Stopping yourself from experiencing life could be inhibiting your personality and behavioral development. A recent study suggests that challenging your mind can lead to the healthy growth of brain cells.

The production of neurons in a region of the brain, called the hippocampus, that supports learning and memory is known as adult neurogenesis. The brain's propensity for balancing new ideas is heavily dependent on the proliferation of these new neurons.

Research was conducted by the Helmholtz Association of German Research Centres with help from the DFG-Center for Regenerative Therapies Dresden - Cluster of Excellence at the TU Dresden (CRTD), the Dresden site of the German Center for Neurodegenerative Diseases (DZNE), and the Max Planck Institute for Human Development in Berlin (MPIB).

"The finding that behavior and experience contribute to differences between individuals has implications for debates in psychology, education science, biology, and medicine," stated Prof. Ulman Lindenberger, director of the Center for Lifespan Psychology at the Max Planck Institute for Human Development (MPIB) in Berlin.

"Our findings show that development itself contributes to differences in adult behavior. This is what many have assumed, but now there is direct neurobiological evidence in support of this claim. Our results suggest that experience influences the aging of the human mind."

Scientists observed the behavior of 40 identical mice enclosed in an environment that offered a range of activities to satisfy their curiosity. Test subjects were fitted with electromagnetic response operating systems to track individual movement and brain activity.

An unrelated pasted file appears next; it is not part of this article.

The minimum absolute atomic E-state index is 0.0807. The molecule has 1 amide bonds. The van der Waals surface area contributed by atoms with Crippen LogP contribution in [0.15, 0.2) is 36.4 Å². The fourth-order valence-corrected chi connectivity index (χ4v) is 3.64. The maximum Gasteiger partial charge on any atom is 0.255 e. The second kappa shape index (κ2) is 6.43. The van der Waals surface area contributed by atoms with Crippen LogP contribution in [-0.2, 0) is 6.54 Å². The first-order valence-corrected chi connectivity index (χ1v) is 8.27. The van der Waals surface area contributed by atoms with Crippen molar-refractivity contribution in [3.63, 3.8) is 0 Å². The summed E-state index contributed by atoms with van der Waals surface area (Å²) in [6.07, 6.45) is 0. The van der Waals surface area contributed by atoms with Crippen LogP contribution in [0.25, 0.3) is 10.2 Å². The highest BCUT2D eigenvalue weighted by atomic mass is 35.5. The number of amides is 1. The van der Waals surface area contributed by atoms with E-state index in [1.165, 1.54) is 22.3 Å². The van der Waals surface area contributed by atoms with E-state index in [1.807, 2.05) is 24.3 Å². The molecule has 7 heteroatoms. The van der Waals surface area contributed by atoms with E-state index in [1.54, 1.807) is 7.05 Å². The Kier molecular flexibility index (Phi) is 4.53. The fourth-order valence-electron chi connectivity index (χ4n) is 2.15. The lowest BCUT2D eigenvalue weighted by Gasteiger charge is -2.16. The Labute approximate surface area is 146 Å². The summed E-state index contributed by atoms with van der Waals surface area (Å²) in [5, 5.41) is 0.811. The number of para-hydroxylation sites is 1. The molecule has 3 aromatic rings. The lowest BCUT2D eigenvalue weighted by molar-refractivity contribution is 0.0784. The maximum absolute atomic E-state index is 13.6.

"The animals were not only genetically identical, they were also living in the same environment," explained principal investigator Gerd Kempermann, professor for genomics of regeneration at CRTD, and site speaker of the DZNE in Dresden.

"However, this environment was so rich that each mouse gathered its own individual experiences in it. Over time, the animals therefore increasingly differed in their realm of experience and behavior."

The research team's results showed that mice of similar genealogy left in identical surroundings were able to develop their own behavioral patterns. By the end of the three-month analysis, the mice had even begun to develop distinctive personalities.

"Adult neurogenesis also occurs in the hippocampus of humans, hence we assume that we have tracked down a neurobiological foundation for individuality that also applies to humans," said Kempermann.

"Though the animals shared the same life space, they increasingly differed in their activity levels. These differences were associated with differences in the generation of new neurons in the hippocampus, a region of the brain that supports learning and memory."

"Animals that explored the environment to a greater degree also grew more new neurons than animals that were more passive," he added.